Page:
A stumble at any point in the supply chain lifecycle could result in a deterioration of shareholder value and damage to the brand.
For decades, a global pharmaceutical company helped improve the health and well-being of people around the world.
The company had a strong track record of sales growth across multiple product lines, and had expanded its reach into emerging markets.
But a series of converging events had created immense challenges for the company. The economic downturn, increased competition and the pending "patent expiration cliff" were putting immense pressure on the bottom line.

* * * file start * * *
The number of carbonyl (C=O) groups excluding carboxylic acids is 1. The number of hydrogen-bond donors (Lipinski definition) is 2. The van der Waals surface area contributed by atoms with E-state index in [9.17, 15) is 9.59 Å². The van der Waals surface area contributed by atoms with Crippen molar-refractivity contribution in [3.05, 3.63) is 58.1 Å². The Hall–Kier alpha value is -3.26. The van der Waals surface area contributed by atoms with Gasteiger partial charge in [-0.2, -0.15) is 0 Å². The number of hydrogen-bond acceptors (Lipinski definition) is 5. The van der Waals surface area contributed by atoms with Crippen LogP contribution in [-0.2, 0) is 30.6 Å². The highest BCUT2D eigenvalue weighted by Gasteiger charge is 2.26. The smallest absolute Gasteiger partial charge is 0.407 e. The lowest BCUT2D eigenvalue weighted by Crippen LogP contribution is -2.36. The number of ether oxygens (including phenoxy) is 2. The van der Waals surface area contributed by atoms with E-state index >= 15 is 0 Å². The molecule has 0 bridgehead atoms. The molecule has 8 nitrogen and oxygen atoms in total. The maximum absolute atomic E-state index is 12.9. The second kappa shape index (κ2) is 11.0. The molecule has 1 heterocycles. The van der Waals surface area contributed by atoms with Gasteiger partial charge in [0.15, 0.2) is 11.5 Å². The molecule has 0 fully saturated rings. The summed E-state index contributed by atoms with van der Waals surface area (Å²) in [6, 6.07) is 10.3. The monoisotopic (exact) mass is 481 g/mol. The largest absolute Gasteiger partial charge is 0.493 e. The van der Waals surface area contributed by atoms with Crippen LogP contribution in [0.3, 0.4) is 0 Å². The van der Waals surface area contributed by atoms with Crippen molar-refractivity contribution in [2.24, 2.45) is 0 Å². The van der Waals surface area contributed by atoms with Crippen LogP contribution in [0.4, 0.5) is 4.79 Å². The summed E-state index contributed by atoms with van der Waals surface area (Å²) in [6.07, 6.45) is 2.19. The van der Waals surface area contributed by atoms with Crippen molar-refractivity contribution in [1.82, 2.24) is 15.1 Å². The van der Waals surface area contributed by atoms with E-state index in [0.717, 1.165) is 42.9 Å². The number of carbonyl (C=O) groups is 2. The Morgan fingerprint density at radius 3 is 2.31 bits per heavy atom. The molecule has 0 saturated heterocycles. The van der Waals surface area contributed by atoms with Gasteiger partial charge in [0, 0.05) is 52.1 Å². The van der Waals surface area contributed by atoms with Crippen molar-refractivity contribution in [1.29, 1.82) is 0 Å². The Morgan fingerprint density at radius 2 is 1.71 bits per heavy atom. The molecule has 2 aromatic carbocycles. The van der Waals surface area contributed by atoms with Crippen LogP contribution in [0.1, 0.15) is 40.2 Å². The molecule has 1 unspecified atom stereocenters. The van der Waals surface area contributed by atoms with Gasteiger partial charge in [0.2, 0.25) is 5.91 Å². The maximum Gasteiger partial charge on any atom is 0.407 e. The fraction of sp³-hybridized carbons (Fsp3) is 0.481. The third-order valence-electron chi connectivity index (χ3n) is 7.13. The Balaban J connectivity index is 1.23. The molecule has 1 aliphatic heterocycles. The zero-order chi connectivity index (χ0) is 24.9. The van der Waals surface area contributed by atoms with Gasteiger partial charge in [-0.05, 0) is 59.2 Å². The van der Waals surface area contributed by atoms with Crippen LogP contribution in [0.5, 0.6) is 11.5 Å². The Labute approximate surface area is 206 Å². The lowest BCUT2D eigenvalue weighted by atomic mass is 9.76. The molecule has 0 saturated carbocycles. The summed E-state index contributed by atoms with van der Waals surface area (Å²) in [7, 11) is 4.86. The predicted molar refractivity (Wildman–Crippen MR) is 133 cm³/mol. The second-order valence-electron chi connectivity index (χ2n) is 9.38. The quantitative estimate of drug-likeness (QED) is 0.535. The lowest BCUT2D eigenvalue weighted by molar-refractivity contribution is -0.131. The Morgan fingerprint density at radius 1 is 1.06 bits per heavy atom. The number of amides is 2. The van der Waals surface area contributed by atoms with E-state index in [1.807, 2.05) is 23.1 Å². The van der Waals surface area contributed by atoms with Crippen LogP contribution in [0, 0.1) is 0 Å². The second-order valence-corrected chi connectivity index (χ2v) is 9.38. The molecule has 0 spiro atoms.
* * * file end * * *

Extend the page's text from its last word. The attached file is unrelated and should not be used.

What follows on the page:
The company's operating executives were playing a growing role in the business' strategy of reducing manufacturing and overall supply chain costs. The operating leadership team redesigned the company's model to align its strategies with corporate goals for growth and competitive advantage.
It worked to standardize roles, processes and controls to maximize efficiency. The desired goal is greater leverage of scale, increased visibility of inventory to more optimally align product supply with customer demand, and increased end-to-end transparency.
Our series, 5: insights for executives, explores the questions:
| The answers in the issue are supplied by:|
| ||Brian Meadows |
+1 703 747 0681
| ||Bradley Newman |
Partner — Americas
Chain & Operations
+1 312 879 4083